After a hell overnight flight from Australia to Malaysia (Air Asia will apparently be upgrading every seat in its fleet during 2010 due to overwhelming customer feedback — no shit) we arrived into Kuala Lumpur Airport at 4.30am, severely sleep deprived and a bit grumpy. A coffee and some noodles later we boarded another Air Asia plane bound for Tiruchirapalli. The only non-Indians on the flight, we started to stand out a bit, not helped one bit by Spykey’s Queen of Air Asia outfit, comprising a bright red, gold-rimmed Air Asia blanket around her shoulders and a gold inflatable Air Asia pillow around her neck.
My first glimpse of India from the aisle seat came as the aircraft turned while gliding low over farmland on its final approach, and the landscape looked hot, tropical and steamy. As we landed I could see mossy and faded concrete barriers marking the airport boundry, and lush, green tropical overgrowth surrounding the single runway. After disembarkation we breezed through customs and entered the arrivals hall to get our bags, where Lisa and I separated to go to our respective toilets. A few minutes later I came out of mine to find Lisa standing out the front of the ladies’ summoning a security guard. The door had locked shut and the poor women inside the toilet were banging on the door and couldn’t get out. Pretty bloody funny, you’ve got to admit.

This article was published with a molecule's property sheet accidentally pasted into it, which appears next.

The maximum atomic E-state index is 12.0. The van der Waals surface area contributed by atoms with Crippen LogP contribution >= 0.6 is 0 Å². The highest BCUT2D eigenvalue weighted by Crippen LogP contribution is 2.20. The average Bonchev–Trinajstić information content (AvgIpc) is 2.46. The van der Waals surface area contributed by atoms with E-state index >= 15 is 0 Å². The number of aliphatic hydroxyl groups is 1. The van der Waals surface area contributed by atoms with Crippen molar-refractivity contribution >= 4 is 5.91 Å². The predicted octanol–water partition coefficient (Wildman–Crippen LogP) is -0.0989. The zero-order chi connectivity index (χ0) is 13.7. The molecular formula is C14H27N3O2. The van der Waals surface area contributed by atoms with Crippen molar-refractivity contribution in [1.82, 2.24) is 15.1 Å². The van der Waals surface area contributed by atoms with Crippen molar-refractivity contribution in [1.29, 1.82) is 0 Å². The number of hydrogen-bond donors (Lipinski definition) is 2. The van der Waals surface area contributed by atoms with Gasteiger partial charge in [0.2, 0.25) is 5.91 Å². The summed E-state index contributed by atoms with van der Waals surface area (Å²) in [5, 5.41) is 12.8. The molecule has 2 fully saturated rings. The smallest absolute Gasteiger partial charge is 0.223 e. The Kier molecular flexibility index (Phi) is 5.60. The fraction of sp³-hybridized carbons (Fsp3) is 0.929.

While the toilet drama was unfolding a baggage carousel drama was just beginning a few metres away. Something had gone wrong with the carousel motor and a man was climbing inside the large motor casing to have a look. WorkSafe would’ve imploded if it saw this dude in thongs climb over moving machine parts and lower himself towards a bunch of grinding gears, belts and cables.
About ten minutes later the baggage was flowing freely and the toilet women were getting closer to freedom with a trolley load of power tools on the way to join the dozen men randomly bashing and prodding at the stuck door. When we finally got our bags and left the terminal, the toilet door had almost been completely opened up with an electric jigsaw like a can of cat food.
We left the air conditioned terminal and got our first proper smell of tropical India. A low, humid fog hung in the still air and dragonflies danced, forming thick clouds. Putting on our best tout-defending facial expressions we headed for a rickshaw and got a 100Rp (approx. $2.50) ride the 6km into town. This is the moment that I exploded with delight. There we were, Lisa and I, sitting in the back of a rickshaw, backpacks on our knees, dodging chaotic traffic as we passed mini-slums, roadside stalls, cows, goats, kamikaze buses and just about anything else you could think of. The wind rushing through the open-air vehicle brought a rainbow of smells to our noses, while the cacophony of car and bike horns around us served as the soundtrack to this most amazing of first experiences. Spykey and I didn’t really talk during the ride, preferring instead to just soak it all in and smile dumbly at each other.